Malaysia: Truly Bizarre
Malaysia has launched its biggest tourism drive since independence under its famous slogan “Malaysia: Truly Asia,” but it may as well read “truly bizarre.”
Recent visitors to the Southeast Asian nation have read serious newspaper articles about miracle healers and a mysterious giant ape in the country’s southern jungles. Now, there is a woman who apparently secretes gem-stones out of her big toes.
The wondrous toes of 23-year-old Siti Suhana Saadon, a rubber-tapper’s daughter, have become a media sensation, drawing serious commentary from health officials and medical experts.
Welfare authorities have even offered to pay for tests to be carried out on the poor villager and her collection of clear round stones, the New Straits Times said on Thursday.
“I would like to see her. Her condition is very unusual,” the mainstream daily quoted a senior academic as saying.
Malaysians are willing to suspend disbelief when dealing with the supernatural, if recent newspaper coverage is any guide.
Last year, conservationist Vincent Chow captured headlines at home and abroad by saying he had found evidence of a “Bigfoot” wandering the jungles of Johor state, leaving footprints the size of dinner plates and impressive piles of scatological evidence.
“Malaysians may be in for the biggest scientific discovery in human history if the theory of the biodiversity expert Vincent Chow on the origin of the creature called ‘big-foot’ is proven true,” state news agency Bernama declared last June.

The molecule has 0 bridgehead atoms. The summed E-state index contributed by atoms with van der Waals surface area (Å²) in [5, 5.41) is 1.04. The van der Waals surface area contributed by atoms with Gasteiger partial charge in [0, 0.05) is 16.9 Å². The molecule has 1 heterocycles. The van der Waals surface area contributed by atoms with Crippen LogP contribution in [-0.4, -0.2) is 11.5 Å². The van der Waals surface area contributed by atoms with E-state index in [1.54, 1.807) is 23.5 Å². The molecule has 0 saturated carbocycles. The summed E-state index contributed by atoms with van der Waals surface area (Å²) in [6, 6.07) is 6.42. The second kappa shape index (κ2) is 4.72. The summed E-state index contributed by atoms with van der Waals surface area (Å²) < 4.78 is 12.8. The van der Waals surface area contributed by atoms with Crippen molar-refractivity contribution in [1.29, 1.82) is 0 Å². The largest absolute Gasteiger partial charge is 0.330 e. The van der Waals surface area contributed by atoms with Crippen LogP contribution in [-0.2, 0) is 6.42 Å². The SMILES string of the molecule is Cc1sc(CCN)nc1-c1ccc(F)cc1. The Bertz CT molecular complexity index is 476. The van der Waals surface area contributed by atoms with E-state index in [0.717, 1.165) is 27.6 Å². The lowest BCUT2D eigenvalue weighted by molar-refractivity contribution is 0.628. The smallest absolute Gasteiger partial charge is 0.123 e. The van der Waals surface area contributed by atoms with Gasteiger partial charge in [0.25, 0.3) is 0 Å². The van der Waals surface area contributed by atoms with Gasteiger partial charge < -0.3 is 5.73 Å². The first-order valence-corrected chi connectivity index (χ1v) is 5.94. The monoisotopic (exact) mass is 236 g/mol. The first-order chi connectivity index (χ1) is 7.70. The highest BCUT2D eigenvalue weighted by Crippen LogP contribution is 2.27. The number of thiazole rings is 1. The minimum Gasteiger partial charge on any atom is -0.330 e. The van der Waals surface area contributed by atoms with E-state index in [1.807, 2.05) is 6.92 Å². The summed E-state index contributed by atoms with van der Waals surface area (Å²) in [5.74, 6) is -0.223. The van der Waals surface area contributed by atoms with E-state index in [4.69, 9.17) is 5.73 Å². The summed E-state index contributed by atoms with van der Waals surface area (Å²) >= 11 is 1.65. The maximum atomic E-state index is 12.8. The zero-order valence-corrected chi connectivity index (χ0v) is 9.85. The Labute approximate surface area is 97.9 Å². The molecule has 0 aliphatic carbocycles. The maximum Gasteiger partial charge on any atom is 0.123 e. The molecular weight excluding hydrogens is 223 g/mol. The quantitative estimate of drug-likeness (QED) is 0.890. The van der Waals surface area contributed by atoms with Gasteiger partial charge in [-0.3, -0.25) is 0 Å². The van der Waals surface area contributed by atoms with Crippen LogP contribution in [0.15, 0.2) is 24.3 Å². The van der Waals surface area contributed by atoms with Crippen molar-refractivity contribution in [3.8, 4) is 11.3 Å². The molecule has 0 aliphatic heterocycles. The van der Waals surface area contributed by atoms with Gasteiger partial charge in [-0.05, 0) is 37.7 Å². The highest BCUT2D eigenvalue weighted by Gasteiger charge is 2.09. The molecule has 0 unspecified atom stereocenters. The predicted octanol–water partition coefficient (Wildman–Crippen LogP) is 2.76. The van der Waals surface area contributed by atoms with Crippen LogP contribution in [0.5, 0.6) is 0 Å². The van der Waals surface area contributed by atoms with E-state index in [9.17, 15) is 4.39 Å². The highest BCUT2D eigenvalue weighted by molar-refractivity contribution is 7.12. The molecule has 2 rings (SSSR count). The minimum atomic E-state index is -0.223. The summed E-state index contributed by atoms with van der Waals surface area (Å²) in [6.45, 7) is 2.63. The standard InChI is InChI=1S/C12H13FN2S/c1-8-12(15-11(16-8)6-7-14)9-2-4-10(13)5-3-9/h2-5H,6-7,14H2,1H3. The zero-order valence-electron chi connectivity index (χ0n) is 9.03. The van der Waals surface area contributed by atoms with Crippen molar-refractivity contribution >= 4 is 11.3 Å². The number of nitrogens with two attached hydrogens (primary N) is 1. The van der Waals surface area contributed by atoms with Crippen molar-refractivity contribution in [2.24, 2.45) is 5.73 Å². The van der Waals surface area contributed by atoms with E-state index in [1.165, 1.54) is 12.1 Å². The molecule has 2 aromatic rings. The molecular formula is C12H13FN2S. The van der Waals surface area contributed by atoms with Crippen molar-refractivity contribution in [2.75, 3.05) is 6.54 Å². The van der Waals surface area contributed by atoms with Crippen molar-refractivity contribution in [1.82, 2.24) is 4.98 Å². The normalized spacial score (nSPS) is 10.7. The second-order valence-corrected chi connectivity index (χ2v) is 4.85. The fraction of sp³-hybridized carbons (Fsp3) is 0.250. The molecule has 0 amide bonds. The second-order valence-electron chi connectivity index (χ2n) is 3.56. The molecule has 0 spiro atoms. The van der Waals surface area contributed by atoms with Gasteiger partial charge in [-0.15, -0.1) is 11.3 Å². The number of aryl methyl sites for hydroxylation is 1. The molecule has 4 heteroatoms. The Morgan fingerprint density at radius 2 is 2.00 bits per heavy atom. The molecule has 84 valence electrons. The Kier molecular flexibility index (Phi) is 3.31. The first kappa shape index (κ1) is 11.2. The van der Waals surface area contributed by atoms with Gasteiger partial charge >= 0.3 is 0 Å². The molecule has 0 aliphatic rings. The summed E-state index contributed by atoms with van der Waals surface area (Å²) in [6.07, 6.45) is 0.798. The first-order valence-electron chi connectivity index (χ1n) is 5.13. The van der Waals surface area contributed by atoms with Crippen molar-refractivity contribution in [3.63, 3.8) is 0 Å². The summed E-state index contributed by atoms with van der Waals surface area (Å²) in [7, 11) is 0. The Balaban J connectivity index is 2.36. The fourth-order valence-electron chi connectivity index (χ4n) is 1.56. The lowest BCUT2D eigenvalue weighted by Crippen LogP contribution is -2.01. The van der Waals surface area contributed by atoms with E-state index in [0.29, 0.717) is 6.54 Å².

Vampires and stubborn reptiles
For tourists who like the bizarre and unexplained, Malaysia also offers a crocodile-whisperer and until recently a special exhibit of ghoulish human-looking remains, known as “jenglot,” which are vampires according to Malay folklore.
Standing up to a meter (3 ft) tall, “jenglot” appear to have charred skin, long black hair and sharp fangs. They are used in villages as a spiritual guard dog to scare off trespassers.
Last year’s exhibit drew big crowds to a small museum outside Kuala Lumpur, including a local paranormal investigation group, Seekers, which reportedly put some of the figures in a room under 24-hour camera surveillance to catch any of them moving about.
Seekers has yet to announce a breakthrough.
It is also too late to see Malaysia’s “Snake King,” Ali Khan Samsuddin, who spent 25 years mesmerizing scorpions and snakes during live performances. He died last month after being bitten by a king cobra that failed to fall under his spell.
But famed crocodile whisperer Cheek Inu, aged in his 70s, is still communicating with the fearsome reptiles, in the frontier state of Sarawak, on Borneo island, though some refuse to listen.
“His prowess is not a myth as he has proven his ability in various past incidents,” the New Straits Times said in September after Cheek Inu was called in to help capture a crocodile that had eaten a 12-year-old boy swimming in the Sarawak River.
Seven years ago, Cheek Inu was credited with coaxing a 5.5-meter (18-ft) crocodile to come out of hiding, crawl up a river bank, turn over and die. Unfortunately, the 12-year-old boy’s killer proved to be far more stubborn and remained at large.